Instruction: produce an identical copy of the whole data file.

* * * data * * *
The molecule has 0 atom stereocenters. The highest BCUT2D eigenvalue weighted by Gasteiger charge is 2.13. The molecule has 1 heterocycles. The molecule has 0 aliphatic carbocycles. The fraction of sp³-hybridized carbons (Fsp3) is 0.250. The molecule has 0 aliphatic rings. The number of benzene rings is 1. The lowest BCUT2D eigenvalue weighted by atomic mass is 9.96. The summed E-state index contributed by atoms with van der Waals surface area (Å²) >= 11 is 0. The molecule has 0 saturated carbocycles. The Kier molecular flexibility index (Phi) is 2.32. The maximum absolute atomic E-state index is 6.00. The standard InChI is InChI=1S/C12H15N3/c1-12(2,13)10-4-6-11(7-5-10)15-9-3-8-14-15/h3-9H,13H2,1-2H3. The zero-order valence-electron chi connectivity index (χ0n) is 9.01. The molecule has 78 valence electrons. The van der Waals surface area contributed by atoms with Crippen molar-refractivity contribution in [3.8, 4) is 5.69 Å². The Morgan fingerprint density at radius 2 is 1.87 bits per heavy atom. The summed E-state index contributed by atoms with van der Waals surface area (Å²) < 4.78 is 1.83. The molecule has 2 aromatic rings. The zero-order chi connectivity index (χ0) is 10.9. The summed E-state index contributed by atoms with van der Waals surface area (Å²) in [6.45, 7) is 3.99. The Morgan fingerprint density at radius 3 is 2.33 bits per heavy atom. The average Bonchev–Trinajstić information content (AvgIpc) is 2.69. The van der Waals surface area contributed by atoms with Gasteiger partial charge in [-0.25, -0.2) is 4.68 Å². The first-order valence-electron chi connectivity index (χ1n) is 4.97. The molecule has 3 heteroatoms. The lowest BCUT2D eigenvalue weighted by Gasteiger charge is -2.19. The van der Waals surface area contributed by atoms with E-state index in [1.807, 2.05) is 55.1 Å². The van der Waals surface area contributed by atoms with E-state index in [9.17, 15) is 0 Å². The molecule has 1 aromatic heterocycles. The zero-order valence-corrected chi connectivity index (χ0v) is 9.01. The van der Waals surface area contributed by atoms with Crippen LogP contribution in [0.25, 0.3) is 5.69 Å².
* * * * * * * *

The molecule has 0 atom stereocenters. The highest BCUT2D eigenvalue weighted by Gasteiger charge is 2.13. The molecule has 1 heterocycles. The molecule has 0 aliphatic carbocycles. The fraction of sp³-hybridized carbons (Fsp3) is 0.250. The molecule has 0 aliphatic rings. The number of benzene rings is 1. The lowest BCUT2D eigenvalue weighted by atomic mass is 9.96. The summed E-state index contributed by atoms with van der Waals surface area (Å²) >= 11 is 0. The molecule has 0 saturated carbocycles. The Kier molecular flexibility index (Phi) is 2.32. The maximum absolute atomic E-state index is 6.00. The standard InChI is InChI=1S/C12H15N3/c1-12(2,13)10-4-6-11(7-5-10)15-9-3-8-14-15/h3-9H,13H2,1-2H3. The zero-order valence-electron chi connectivity index (χ0n) is 9.01. The molecule has 78 valence electrons. The van der Waals surface area contributed by atoms with Crippen molar-refractivity contribution in [3.8, 4) is 5.69 Å². The Morgan fingerprint density at radius 2 is 1.87 bits per heavy atom. The summed E-state index contributed by atoms with van der Waals surface area (Å²) < 4.78 is 1.83. The molecule has 2 aromatic rings. The zero-order chi connectivity index (χ0) is 10.9. The summed E-state index contributed by atoms with van der Waals surface area (Å²) in [6.45, 7) is 3.99. The Morgan fingerprint density at radius 3 is 2.33 bits per heavy atom. The average Bonchev–Trinajstić information content (AvgIpc) is 2.69. The van der Waals surface area contributed by atoms with Gasteiger partial charge in [-0.25, -0.2) is 4.68 Å². The first-order valence-electron chi connectivity index (χ1n) is 4.97. The molecule has 3 heteroatoms. The lowest BCUT2D eigenvalue weighted by Gasteiger charge is -2.19. The van der Waals surface area contributed by atoms with E-state index in [1.807, 2.05) is 55.1 Å². The van der Waals surface area contributed by atoms with E-state index in [9.17, 15) is 0 Å². The molecule has 1 aromatic heterocycles. The zero-order valence-corrected chi connectivity index (χ0v) is 9.01. The van der Waals surface area contributed by atoms with Crippen LogP contribution in [0.25, 0.3) is 5.69 Å².